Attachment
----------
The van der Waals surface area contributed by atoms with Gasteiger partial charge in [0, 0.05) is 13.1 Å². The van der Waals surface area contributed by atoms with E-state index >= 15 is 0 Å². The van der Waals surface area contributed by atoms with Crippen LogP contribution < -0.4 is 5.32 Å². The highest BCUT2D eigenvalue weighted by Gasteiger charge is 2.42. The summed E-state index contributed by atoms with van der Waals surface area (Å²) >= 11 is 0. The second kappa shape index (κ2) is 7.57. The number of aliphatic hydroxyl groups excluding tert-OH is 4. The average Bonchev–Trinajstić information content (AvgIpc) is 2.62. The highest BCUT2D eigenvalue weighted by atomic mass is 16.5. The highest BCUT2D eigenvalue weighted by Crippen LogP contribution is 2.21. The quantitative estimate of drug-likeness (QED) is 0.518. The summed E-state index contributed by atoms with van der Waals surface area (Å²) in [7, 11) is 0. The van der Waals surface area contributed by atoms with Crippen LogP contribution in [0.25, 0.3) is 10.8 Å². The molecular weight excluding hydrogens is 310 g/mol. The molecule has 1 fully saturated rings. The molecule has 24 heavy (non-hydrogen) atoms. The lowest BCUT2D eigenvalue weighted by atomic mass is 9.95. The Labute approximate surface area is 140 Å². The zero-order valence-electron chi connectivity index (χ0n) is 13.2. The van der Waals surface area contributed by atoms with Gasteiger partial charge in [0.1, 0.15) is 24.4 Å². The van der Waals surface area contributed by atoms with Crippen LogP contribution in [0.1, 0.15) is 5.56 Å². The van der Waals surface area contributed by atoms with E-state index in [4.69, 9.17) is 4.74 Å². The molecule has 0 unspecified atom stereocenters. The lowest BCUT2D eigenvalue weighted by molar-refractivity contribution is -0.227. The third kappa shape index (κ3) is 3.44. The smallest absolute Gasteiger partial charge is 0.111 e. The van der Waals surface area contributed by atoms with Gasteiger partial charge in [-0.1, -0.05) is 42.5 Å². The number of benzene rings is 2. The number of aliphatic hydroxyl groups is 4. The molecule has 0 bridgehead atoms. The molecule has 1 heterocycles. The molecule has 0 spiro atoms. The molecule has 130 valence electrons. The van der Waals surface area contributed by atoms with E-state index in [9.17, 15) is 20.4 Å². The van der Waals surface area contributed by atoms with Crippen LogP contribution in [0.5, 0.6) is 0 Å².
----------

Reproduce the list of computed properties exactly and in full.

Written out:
The van der Waals surface area contributed by atoms with Gasteiger partial charge in [0, 0.05) is 13.1 Å². The van der Waals surface area contributed by atoms with E-state index >= 15 is 0 Å². The van der Waals surface area contributed by atoms with Crippen LogP contribution < -0.4 is 5.32 Å². The highest BCUT2D eigenvalue weighted by Gasteiger charge is 2.42. The summed E-state index contributed by atoms with van der Waals surface area (Å²) >= 11 is 0. The second kappa shape index (κ2) is 7.57. The number of aliphatic hydroxyl groups excluding tert-OH is 4. The average Bonchev–Trinajstić information content (AvgIpc) is 2.62. The highest BCUT2D eigenvalue weighted by atomic mass is 16.5. The highest BCUT2D eigenvalue weighted by Crippen LogP contribution is 2.21. The quantitative estimate of drug-likeness (QED) is 0.518. The summed E-state index contributed by atoms with van der Waals surface area (Å²) in [7, 11) is 0. The van der Waals surface area contributed by atoms with Crippen LogP contribution in [0.25, 0.3) is 10.8 Å². The molecular weight excluding hydrogens is 310 g/mol. The molecule has 1 fully saturated rings. The molecule has 24 heavy (non-hydrogen) atoms. The lowest BCUT2D eigenvalue weighted by atomic mass is 9.95. The Labute approximate surface area is 140 Å². The zero-order valence-electron chi connectivity index (χ0n) is 13.2. The van der Waals surface area contributed by atoms with Gasteiger partial charge in [0.1, 0.15) is 24.4 Å². The van der Waals surface area contributed by atoms with Crippen LogP contribution in [0.1, 0.15) is 5.56 Å². The van der Waals surface area contributed by atoms with E-state index in [4.69, 9.17) is 4.74 Å². The molecule has 0 unspecified atom stereocenters. The lowest BCUT2D eigenvalue weighted by molar-refractivity contribution is -0.227. The third kappa shape index (κ3) is 3.44. The smallest absolute Gasteiger partial charge is 0.111 e. The van der Waals surface area contributed by atoms with Gasteiger partial charge in [-0.1, -0.05) is 42.5 Å². The number of benzene rings is 2. The number of aliphatic hydroxyl groups is 4. The molecule has 0 bridgehead atoms. The molecule has 1 heterocycles. The molecule has 0 spiro atoms. The molecule has 130 valence electrons. The van der Waals surface area contributed by atoms with E-state index in [9.17, 15) is 20.4 Å². The van der Waals surface area contributed by atoms with Crippen LogP contribution in [0.5, 0.6) is 0 Å².